In the Matter of Death


Growing up, I have never really felt Death within the proximity of my family or close friends. My paternal grandmother died when I was nine, but I never got to know her intimately so the funeral was a mere chance for me to play with my cousins from distant lands. No one I loved so dearly and known for a long time had ever died, so the only grief I knew came from heartache, betrayal and failure.

I would often study with a clinical detachment the bereavement of my acquaintances. One who lost her grandfather mourned for weeks by posting his picture and anecdotes about him on Facebook. Others would appear pale and shaken, the gaping emotional wounds all too visible on their faces. It is not to say that I am belittling their sorrow. Rather, I simply cannot comprehend it because it has not yet happened to me.


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A few days ago, I had just finished reading The Alchemist by Paulo Coelho.

It was a good read and very inspiring. But it made me feel a tad (okay, a lot) guilty on how I’m living my life, on how I’m not fulfilling my Personal Legend.

I’m not even sure what my Personal Legend is, but it sure is not what I’m doing now. And frankly, I’m not happy. I’m not miserable either, but overall, I know I can do better.

About two months ago, my friends Darlyn & Donna finally quit their jobs. I was quite proud because in this day & age (and economy), it’s not that easy to let go of a source of income, especially in the Philippines.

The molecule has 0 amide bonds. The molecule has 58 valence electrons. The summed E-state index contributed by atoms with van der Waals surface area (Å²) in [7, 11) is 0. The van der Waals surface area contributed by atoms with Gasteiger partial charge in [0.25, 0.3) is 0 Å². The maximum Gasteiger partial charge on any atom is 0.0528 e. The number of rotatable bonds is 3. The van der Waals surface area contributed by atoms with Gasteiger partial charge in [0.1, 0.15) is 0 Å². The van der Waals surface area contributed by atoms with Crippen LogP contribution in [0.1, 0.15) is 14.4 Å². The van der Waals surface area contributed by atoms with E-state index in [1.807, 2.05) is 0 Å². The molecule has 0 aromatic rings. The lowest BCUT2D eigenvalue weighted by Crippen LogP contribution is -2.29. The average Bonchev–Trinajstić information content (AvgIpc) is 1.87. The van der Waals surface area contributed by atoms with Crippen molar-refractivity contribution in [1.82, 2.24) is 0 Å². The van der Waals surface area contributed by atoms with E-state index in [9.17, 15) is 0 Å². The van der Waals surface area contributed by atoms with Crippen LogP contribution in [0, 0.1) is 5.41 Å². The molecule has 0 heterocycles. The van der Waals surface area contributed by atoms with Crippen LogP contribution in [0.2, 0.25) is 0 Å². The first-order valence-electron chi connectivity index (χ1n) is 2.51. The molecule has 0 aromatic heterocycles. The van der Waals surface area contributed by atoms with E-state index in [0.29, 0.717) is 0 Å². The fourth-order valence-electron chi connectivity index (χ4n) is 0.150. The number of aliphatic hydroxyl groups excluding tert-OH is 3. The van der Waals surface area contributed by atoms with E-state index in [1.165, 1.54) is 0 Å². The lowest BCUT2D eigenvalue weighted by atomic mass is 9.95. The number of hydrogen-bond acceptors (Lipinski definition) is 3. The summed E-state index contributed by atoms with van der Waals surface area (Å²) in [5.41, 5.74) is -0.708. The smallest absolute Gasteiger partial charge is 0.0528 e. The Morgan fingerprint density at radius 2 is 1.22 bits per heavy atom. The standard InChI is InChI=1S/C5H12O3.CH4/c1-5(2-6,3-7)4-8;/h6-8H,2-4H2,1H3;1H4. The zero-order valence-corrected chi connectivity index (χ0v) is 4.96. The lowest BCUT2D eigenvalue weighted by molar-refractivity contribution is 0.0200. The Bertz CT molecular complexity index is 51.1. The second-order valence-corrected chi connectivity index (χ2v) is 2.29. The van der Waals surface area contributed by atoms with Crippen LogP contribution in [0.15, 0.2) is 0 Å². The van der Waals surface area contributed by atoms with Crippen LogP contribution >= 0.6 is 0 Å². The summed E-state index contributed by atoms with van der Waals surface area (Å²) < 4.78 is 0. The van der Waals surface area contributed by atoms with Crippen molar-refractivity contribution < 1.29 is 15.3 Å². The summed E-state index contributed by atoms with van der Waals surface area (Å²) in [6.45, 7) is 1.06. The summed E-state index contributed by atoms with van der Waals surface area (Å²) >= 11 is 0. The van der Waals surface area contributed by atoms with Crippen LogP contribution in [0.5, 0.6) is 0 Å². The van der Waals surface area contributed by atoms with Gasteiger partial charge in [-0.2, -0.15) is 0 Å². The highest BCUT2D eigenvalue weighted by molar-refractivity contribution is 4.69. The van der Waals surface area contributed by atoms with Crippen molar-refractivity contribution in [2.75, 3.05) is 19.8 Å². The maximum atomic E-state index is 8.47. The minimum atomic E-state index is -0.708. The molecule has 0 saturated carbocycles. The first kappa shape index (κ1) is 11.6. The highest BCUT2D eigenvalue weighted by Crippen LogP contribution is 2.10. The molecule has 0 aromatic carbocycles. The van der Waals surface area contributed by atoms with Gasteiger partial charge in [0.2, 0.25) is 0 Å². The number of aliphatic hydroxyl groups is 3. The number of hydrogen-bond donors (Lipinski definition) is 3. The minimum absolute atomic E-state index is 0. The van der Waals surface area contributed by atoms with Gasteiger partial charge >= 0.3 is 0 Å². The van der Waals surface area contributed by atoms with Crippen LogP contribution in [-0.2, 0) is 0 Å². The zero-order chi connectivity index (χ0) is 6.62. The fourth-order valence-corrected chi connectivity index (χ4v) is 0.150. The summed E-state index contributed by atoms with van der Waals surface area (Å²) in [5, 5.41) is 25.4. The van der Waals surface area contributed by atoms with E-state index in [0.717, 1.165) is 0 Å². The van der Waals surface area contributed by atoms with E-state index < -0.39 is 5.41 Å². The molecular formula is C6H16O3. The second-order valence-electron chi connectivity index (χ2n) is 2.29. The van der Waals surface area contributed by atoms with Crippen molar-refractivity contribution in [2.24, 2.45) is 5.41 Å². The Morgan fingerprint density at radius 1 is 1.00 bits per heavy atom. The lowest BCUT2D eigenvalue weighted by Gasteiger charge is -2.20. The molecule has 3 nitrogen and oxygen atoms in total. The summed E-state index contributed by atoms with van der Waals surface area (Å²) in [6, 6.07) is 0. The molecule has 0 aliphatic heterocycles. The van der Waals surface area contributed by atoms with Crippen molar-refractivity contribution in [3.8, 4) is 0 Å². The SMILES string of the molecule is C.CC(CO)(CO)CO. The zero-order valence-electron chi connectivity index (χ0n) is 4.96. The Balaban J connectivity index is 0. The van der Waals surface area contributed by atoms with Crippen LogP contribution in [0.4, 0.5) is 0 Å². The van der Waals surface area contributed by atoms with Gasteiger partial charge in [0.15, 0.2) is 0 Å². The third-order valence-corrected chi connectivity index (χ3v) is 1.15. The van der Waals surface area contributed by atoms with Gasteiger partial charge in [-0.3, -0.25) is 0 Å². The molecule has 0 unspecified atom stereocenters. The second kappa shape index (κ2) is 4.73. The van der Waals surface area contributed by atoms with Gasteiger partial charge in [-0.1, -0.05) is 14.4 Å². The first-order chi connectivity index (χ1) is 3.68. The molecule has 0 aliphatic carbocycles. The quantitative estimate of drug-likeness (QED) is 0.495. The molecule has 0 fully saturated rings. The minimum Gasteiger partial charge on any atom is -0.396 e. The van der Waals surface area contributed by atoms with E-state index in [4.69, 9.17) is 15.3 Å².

Darlyn is now pursuing her dream of being a writer (you can read her current blog here) and Donna, while also teaching a couple of subjects, is studying to be a lawyer. Both have taken their first steps towards their Personal Legends.

While I am proud, I am also envious. Envious that I lack the courage to take the leap. I already know that what I do does not make me want to get up in the morning and wash my hair.

“Why don’t you just quit?” you may ask. And I can give you a list of excuses that will just make me sound like a whining little bitch brat. And I probably am.

The pay’s good. The job is secure. I’m good at it. It’s not torture. Etc…

Lame excuses aside, I’m merely afraid.

I’m afraid that what I want to do will not be enough to provide for my family and that I might fail. I found this inspiring post on 9gag with a quote from Terence McKenna and, like reading The Alchemist, it made me take another long hard look at my life.

Nature Loves Courage

I’ve always thought of myself as mature and responsible. My fear of failure contradicts that. If I do quit, where do I start? How do I start? How do I know how to get to my Personal Legend? I don’t even know what it is.

I need to find my Sweet Spot.


For now, I’m just going with the flow. Like I said, I’m not miserable. I’m… okay. I take pleasure in the fact that at least my two friends are doing what the love. My happiness for them overpowers my envy (Alhamdulilah). And if what I do provides for my family’s needs and keeps us together, then I guess it’s not that bad.

But I do know I can do better. I just need to dig a little deeper for that spark I once had. It’s still in me… I can feel it.